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Derrick Rose's new Knicks number honors Ben Wilson and the undying legacy of basketball's fallen heroes

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Swee' Pea. Hook Mitchell. Earl Manigault.

For the hardcore basketball-addicted among us, the names are as familiar as Jordan, Kareem and Magic.

SEE ALSO: Cliff Alexander and the NBA Draft heartbreak you never hear about

They're the other side of the coin, the ones who never made it. They're proof — proof of how fragile these hoop dreams are. They're proof of how easily NBA aspirations can be subsumed by personal demons and awful circumstance.

Derrick Rose is one who made it. He grew up in the toughest parts of Chicago. But he didn't fall victim. He was a superstar at Simeon Career Academy, a public high school on the city's south side. He played just one season of college basketball, then was picked first overall by his hometown Bulls in 2008. He was NBA MVP in 2011.

In a blockbuster move Wednesday, the Bulls traded Rose to the New York Knicks. And that's where our story gets interesting.

The Knicks shared a photo of Rose's new jersey, sporting the number 25 and hanging dramatically in his locker, on social media Thursday. It's a striking photo visually, but something even more significant below the surface.

There, Rose's new jersey connects the pinnacle of the hoops universe with basketball's fallen heroes.

Image: Brian Kersey/AP

Rose wore the number 1 for his Chicago career, and the number 23 during his lone season at the University of Memphis. But before that — at Simeon — he wore the number 25, his new Knicks number.

Rose wore that number in honor of a previous Simeon star, a talented teenager named Ben Wilson. Wilson was a hell of a player, a rangy wing who just might have been the best prospect in America. Then — in November 1984, during a Simeon lunch break months after winning an Illinois state championship — Wilson was shot dead near the school.

Wilson never got to go to college, never even finished high school and certainly never got to test his mettle in the NBA.

Now let's revisit the names that began this story.

Image: Giulio Broglio/AP

Swee' Pea (real name: Lloyd Daniels) was a New York City playground legend whose career was derailed by drugs and legal troubles. Mitchell is from Oakland — NBA stars like Jason Kidd and Gary Payton who grew up there tout his talent. But Mitchell gravitated to a life of crime over organized hoops. Manigault, another New York City legend, has a similar tale.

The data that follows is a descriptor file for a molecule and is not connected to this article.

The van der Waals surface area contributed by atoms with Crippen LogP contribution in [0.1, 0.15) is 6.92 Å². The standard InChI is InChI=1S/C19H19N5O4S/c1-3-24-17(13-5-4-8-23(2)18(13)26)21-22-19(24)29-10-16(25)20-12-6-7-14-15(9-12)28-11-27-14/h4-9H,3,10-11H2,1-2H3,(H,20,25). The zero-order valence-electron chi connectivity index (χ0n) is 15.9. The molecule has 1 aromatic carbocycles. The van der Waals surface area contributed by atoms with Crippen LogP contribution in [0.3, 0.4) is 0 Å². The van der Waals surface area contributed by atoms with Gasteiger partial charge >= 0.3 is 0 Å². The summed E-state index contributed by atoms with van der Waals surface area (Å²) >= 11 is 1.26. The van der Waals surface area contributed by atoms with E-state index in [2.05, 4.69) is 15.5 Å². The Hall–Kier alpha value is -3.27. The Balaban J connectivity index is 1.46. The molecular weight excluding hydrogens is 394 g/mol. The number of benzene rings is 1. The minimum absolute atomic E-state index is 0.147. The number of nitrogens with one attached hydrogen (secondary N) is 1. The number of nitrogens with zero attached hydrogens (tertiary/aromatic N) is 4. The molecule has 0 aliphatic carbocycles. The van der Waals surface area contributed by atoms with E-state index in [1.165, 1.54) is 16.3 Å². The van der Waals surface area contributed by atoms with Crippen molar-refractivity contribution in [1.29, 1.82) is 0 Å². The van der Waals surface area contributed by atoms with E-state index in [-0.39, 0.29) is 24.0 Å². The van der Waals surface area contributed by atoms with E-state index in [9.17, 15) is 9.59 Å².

So do many, many others.

Wilson, by contrast, is remembered as a saintly teenager done in by another's violent action, not by his own weakness for temptation.

But is his story really so different?

Wilson was gunned down. The careers of Daniels, Mitchell, Manigault and countless others became unraveled in more complicated ways. But they all share a common thread.

Whether by the barrel of a gun or the dopeman on the corner, all were young men of talent who grew up in unforgiving inner-city environments that ultimately wouldn't let them escape.

Twenty years after Wilson was killed, Rose wore his number 25 at Simeon, as became tradition for the school's best players until it was permanently retired in 2009. Like Wilson, Rose became a superstar. Unlike Wilson, he was able to move on to college and the NBA.

Image: Joe Murphy/NBAE via Getty Images

"I was honored to have that number," Rose said in 2009 of wearing Wilson's 25. "Playing here and wearing that number came with a lot of responsibilities."

After Simeon, Rose didn't wear the number at Memphis or for the Bulls. But now he's headed to the New York Knicks to play in Madison Square Garden, widely known as the "Mecca of Basketball."

The Garden is basketball's biggest stage. It's the place Wilson — and Daniels and Mitchell and Manigault and countless others like them — dreamed of playing. It's a place they might have even excelled had their talent not been overrun.

It's ultimately insufficient and only exists if we use our imaginations — but now, finally on Rose's back, they've made it to the Mecca.

Have something to add to this story? Share it in the comments.


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